In February, the California Supreme Court issued an important decision applying the mixed-motive defense to employment discrimination cases brought under California’s Fair Employment and Housing Act (FEHA). First, a brief bit of background: according to the mixed-motive defense, available in federal employment discrimination claims brought under Title VII, if an employer had both discriminatory and nondiscriminatory reasons for firing an employee, the employer should not be liable if the nondiscriminatory reason alone was sufficient to warrant termination of the employee.
In Harris v. City of Santa Monica, a bus driver was terminated for performance-related reasons shortly after she notified her supervisor that she was pregnant. She sued the City alleging the termination was an instance of pregnancy discrimination. At trial, the City asked the court to instruct the jury that, if the City proves it would have reached the same decision to terminate the driver even without a discriminatory motive, then it could not be held liable. The court refused this instruction and instead instructed the jury that if the bus driver proved her pregnancy was “a motivating factor/reason for the discharge” then the City was liable. The jury found the plaintiff’s pregnancy was a motivating factor and awarded her $177,905 in damages and $401,187 in attorney’s fees.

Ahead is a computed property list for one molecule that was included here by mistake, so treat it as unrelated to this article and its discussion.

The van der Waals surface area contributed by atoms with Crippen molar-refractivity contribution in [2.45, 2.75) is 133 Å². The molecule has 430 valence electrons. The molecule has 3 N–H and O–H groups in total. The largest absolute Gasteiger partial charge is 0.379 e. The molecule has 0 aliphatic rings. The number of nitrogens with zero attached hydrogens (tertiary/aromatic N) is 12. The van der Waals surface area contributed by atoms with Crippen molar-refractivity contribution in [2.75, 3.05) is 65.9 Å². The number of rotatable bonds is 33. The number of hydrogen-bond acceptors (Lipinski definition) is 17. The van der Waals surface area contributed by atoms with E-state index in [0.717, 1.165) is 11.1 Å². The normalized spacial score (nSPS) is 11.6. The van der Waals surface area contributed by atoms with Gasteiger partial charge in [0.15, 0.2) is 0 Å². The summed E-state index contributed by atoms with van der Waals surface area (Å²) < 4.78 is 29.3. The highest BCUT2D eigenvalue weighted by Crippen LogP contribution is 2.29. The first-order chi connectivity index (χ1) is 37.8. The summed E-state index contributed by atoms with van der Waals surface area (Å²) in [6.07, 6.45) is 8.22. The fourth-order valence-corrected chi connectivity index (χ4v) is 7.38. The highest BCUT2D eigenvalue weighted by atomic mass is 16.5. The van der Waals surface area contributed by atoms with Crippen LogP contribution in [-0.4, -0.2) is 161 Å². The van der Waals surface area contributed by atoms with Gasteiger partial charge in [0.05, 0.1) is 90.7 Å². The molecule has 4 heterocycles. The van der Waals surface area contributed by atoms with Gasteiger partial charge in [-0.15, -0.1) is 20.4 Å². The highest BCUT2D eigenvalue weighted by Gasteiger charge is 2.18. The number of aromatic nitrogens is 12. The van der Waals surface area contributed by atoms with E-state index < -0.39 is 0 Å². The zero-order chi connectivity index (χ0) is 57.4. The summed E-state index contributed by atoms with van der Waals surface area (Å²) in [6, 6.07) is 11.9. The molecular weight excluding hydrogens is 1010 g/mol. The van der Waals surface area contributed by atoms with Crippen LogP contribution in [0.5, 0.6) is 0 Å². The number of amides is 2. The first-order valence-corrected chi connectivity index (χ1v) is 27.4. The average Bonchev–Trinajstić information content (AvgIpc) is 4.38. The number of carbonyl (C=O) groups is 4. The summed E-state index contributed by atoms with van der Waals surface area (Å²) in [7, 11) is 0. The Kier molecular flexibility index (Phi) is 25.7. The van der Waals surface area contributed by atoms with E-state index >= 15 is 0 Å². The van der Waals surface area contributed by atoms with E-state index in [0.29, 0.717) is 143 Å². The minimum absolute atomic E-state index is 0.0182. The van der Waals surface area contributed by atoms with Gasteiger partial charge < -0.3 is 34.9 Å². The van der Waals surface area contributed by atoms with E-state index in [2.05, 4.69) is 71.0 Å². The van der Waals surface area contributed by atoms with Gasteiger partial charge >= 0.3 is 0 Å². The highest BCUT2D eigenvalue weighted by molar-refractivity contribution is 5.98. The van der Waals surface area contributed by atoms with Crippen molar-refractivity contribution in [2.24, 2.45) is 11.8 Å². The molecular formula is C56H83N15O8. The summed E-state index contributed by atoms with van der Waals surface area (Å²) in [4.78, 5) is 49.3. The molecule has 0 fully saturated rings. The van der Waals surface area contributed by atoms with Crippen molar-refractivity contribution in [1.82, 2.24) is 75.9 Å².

The City appealed and the Court of Appeal determined that the proposed mixed-motive instruction should have been given. It reversed and remanded. Harris sought, and the California Supreme Court granted, review of the Court of Appeal decision.
The Supreme Court held that the instruction should have required the plaintiff to establish, not just that discrimination was a motivating factor or reason, but that it was “a substantial motivating factor/reason” for the termination.* If the plaintiff makes this showing, the employer then has the opportunity to limit its exposure by proving by a preponderance of the evidence that it would have made the same decision for nondiscriminatory reasons, such as job performance. If the jury finds in favor of the employer on this issue, the plaintiff may not recover compensatory damages, back pay or reinstatement, though she may still seek and recover injunctive and declaratory relief. Additionally, she may stll be entitled to recover her attorney’s fees in prosecuting the lawsuit under FEHA.
At first blush, Harris would seem to be a positive development for California employers–and it is. The problem is that employment discrimination suits tend to be attorney-fee driven, with the result that lawyers will file and aggressively pursue marginal liability cases with the hope of striking it big with an attorney fee award. Consider the trial result in Harris, in which the attorney fees sought were over twice the damages award. The practical impact is that the employer is punished (though an attorney fee award) even when it otherwise succeeds in its mixed-motive defense.